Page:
Continuation of oral antiviral therapy in patients with HBeAg-positive disease is recommended for as long as HBV levels are decreasing until HBV DNA is undetectable by PCR, after which treatment should be continued for another 6 months. In patients who have had HBeAg seroconversion & in whom HBV DNA levels are detectable & stable, treatment should be continued for six months after which consideration can be given to stopping except in cirrhotics (53). Although there is scant evidence that HBeAg loss alone has inferior durability to HBeAg seroconversion, most experts feel more confident in seroconversion. There is some evidence that if oral therapy is stopped relatively soon after seroconversion the response is less likely to be durable (55). For HBeAg-negative patients IFN, when used, appears to be associated with more durable response when given for 12-24 months than for shorter periods of time. Oral therapy in these patients is, as previously noted, associated with a high rate of relapse even if PCR negativity is achieved after one year, and at present oral therapy is considered to require indefinite therapy unless evidence emerges that there is a finite stopping point associated with highly durable response, whether with existing or future drugs.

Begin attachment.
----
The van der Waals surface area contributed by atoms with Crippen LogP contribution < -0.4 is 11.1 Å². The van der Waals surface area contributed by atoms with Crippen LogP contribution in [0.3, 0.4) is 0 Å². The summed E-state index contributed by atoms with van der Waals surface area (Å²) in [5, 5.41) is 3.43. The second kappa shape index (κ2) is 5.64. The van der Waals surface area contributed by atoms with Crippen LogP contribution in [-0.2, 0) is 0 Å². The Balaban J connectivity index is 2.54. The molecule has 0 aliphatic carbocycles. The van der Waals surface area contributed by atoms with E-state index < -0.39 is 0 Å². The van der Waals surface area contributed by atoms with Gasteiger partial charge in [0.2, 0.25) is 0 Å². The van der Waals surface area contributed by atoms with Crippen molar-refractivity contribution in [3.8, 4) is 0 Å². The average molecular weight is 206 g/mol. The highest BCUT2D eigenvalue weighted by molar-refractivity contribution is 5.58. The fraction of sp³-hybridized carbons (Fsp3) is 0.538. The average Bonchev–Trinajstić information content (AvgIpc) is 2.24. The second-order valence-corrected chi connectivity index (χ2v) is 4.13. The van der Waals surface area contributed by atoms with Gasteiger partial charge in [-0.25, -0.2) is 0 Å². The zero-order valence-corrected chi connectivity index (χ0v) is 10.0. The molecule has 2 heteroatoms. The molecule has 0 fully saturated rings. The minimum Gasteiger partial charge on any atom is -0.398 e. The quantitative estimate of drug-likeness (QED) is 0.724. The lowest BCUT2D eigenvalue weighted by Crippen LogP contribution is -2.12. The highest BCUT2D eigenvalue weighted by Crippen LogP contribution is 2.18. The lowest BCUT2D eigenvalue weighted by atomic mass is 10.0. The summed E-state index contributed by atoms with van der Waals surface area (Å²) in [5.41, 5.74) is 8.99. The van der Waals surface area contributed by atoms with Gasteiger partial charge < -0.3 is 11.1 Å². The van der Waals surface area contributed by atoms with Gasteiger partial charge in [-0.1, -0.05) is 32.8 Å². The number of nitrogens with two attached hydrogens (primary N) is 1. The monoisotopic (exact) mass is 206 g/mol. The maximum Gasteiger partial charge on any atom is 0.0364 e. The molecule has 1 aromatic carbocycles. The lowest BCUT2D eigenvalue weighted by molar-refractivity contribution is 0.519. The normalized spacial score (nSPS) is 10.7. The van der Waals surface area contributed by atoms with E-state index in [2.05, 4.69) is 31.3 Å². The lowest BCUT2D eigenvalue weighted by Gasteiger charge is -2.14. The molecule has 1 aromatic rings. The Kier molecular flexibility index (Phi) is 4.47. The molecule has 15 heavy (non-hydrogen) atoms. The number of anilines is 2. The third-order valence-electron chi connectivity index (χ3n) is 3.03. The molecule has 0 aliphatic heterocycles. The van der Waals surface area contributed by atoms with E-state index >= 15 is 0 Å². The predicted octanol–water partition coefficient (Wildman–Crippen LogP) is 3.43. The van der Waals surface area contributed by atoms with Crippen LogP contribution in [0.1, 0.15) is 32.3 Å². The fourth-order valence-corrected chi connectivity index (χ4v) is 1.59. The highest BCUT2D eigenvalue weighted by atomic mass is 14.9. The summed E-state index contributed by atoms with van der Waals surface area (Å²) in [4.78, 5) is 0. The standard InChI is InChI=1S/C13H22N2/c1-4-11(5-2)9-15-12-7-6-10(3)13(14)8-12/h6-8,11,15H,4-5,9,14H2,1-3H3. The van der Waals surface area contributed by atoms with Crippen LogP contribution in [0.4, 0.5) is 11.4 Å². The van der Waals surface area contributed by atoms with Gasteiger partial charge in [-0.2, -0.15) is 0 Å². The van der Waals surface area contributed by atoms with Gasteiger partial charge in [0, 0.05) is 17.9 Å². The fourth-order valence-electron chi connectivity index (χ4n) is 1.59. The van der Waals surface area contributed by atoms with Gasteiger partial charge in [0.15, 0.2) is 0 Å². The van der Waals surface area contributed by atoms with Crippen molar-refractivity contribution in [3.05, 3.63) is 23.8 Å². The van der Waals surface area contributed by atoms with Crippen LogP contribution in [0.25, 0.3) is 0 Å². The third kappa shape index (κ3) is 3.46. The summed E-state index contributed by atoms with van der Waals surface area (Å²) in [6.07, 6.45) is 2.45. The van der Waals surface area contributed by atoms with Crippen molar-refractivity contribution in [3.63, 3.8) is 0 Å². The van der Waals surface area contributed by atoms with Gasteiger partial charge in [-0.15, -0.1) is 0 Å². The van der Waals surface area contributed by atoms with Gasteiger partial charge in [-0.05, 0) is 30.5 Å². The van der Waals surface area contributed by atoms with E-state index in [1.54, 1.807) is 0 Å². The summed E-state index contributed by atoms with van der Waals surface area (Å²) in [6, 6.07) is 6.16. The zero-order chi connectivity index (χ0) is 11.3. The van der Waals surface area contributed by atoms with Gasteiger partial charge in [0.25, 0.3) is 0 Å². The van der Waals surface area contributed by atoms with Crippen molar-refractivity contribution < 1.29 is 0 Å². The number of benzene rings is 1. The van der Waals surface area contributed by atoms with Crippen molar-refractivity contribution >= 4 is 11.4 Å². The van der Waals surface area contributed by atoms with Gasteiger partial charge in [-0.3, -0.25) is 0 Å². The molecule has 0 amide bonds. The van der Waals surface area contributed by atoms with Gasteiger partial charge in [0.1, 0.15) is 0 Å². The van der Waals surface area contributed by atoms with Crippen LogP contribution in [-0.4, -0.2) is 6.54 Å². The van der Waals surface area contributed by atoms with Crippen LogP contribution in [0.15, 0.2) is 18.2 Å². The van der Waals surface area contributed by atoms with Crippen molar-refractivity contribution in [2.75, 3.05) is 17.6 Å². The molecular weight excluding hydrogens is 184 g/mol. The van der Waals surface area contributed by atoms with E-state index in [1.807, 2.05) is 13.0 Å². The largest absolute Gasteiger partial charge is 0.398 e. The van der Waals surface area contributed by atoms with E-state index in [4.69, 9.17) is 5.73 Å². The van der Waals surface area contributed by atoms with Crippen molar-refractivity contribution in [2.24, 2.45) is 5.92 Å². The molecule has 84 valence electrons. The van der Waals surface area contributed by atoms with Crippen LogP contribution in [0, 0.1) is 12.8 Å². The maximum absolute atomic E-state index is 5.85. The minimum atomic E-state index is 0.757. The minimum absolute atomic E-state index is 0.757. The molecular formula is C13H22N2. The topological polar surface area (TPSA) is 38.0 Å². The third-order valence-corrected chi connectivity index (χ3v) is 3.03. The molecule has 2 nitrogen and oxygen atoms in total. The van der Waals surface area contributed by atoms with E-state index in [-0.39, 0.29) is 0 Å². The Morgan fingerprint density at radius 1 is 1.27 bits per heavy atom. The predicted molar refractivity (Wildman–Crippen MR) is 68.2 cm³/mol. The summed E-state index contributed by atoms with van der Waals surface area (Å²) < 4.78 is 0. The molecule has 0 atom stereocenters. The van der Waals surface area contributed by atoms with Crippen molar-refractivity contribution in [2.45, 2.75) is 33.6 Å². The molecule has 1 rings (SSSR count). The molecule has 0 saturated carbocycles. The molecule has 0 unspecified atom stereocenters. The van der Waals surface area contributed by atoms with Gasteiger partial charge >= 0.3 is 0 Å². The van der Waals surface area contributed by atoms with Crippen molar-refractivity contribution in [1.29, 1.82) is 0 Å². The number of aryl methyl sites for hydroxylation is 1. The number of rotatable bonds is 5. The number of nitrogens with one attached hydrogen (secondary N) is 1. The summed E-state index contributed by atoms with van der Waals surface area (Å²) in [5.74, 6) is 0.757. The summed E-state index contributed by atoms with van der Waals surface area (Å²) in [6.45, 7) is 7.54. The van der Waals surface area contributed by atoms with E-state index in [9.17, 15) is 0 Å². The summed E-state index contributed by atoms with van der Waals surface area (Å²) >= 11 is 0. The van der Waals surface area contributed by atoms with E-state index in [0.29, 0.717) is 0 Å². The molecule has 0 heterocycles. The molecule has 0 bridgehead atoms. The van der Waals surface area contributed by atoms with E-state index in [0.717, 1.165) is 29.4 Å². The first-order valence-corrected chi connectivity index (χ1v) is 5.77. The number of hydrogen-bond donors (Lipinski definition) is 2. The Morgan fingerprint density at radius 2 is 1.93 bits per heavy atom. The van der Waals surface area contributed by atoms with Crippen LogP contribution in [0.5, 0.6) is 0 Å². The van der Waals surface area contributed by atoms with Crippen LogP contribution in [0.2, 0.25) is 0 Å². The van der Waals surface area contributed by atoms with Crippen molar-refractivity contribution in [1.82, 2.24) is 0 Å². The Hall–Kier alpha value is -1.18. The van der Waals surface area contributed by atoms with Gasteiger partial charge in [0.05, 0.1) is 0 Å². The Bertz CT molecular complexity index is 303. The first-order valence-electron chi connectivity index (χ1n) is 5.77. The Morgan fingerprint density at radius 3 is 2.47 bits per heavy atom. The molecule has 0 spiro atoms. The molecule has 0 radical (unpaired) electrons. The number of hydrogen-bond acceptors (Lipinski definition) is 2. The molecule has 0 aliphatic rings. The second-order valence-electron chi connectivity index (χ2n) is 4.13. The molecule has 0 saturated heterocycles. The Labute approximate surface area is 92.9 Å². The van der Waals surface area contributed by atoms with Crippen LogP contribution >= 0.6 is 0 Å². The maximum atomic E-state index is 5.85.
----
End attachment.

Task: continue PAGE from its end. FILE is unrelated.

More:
Several special populations deserve mention. To prevent potentially life-threatening flares of liver disease, patients who are inactive HBsAg carriers must be given prophylaxis with oral therapy prior to initiation of chemotherapy or immunosuppressive. Some experts even advocate such prophylaxis for patients with HBV antibodies (53). It seems unlikely that widespread screening for HBV is being performed with sufficient frequency in oncology patients.